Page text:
BERKELEY, CA (UroToday.com) - Transrectal ultrasound (TRUS)-guided prostate biopsy is the standard urologic procedure for prostate cancer detection. Although TRUS-guided biopsy is a safe and well-tolerated procedure, complications occasionally arise, and the incidence of infectious complications after TRUS-guided biopsy is recently on the rise. The emergence of antimicrobial-resistant strains of bacteria and production of extended spectrum beta-lactamase (ESBL) are considered as a major cause of the increase in the hospital admission rate. In this study, we aimed to provide an overview of the incidence, bacteriologic characteristics of urine and blood cultures, and antimicrobial resistance of acute prostatitis after TRUS-guided biopsy according to time period, with a focus on quinolone-resistant E. coli and the ESBL-producing strain.
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We retrospectively reviewed the medical records of 9 568 patients who underwent TRUS-guided biopsy between March 1995 and May 2013. A total of 11 345 cases of TRUS-guided biopsy were performed. For prophylactic treatment, rectal preparation (bisacodyl suppository) was performed and patients received oral quinolone and/or cephalosporin before and continually for a total of 7 days after the biopsy, and aminoglycoside was administered intramuscularly just before the biopsy.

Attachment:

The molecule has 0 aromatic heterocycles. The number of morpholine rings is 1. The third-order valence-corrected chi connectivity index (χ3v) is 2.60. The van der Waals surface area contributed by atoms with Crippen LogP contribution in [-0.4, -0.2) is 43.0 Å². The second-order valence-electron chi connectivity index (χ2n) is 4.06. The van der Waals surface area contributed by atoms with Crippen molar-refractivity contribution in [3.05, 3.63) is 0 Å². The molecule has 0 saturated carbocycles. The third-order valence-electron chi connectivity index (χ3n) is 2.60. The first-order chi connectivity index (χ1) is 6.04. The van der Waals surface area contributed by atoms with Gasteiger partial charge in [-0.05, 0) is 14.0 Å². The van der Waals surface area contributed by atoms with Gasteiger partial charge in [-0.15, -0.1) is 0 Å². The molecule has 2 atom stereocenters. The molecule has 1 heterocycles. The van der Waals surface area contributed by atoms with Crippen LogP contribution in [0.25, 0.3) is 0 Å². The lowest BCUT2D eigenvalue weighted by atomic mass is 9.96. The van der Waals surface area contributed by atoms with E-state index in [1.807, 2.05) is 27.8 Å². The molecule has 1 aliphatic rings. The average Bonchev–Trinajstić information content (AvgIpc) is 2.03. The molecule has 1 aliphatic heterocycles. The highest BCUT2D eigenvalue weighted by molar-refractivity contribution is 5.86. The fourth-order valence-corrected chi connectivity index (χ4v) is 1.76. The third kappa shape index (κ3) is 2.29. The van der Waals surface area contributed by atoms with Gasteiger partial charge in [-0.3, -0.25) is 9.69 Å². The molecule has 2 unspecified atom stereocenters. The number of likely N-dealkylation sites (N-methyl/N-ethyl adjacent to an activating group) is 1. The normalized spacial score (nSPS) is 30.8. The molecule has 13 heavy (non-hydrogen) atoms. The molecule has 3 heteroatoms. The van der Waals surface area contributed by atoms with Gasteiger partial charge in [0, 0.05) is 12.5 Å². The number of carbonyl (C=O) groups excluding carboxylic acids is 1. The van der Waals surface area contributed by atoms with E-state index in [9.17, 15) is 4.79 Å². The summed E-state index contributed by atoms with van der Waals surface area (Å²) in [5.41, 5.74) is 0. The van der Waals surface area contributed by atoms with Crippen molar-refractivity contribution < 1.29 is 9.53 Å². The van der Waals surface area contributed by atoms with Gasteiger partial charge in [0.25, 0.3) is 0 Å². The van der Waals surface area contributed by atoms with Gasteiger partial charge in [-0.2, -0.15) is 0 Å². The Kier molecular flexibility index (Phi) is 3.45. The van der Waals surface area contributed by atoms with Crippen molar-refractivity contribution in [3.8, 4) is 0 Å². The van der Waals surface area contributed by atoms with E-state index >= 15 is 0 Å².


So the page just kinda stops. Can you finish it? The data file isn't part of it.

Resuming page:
Acute prostatitis was diagnosed by a body temperature over 38° C, increased leukocytes in urine sediment, and pathologic clinical findings by DRE. Patients who developed acute prostatitis returned to the hospital, and blood and urine samples were collected before starting antimicrobial treatment. The whole time period was divided into two parts, based on emergence of an ESBL-producing strain. Changes in the incidence and proportion of antimicrobial resistance in acute prostatitis after TRUS-guided biopsy were accessed.
Acute prostatitis was detected in 103 (0.91%) cases over the whole period. Although the incidence of acute prostatitis was low, the incidence of acute prostatitis increased more than three times over the last 10 years. Of the 103 cases involving acute prostatitis, blood and/or urine culture was positive in 63 (61.1%) cases. The most frequent etiologic organism was E. coli, which was isolated from 47 of 49 (95.9%) cases in blood and from 39 of 41 (95.1%) cases in urine. Among patients with E. coli isolated from culture, the incidence of resistance to quinolone was 44 (93.6%) cases in blood and 36 (92.3%) cases in urine. ESBL-producing E. coli were found in 12 patients (10 blood and 8 urine cultures). ESBL-producing E. coli were not detected from 1995 to 2007, but have been detected continuously since 2008. All patients with ESBL-producing E. coli infection showed resistance to quinolone.
When the incidence of antimicrobial resistance of E. coli isolated from blood and urine was analyzed according to time period, E. coli were highly resistant to quinolone and ampicillin early on, and were even more resistant recently, with a resistance rate of about 90%. Imipenem and amikacin resistance of E. coli was less than 10%, but resistance of E. coli to trimethoprim/sulfamethoxazole and cefepime increased steeply across the time periods.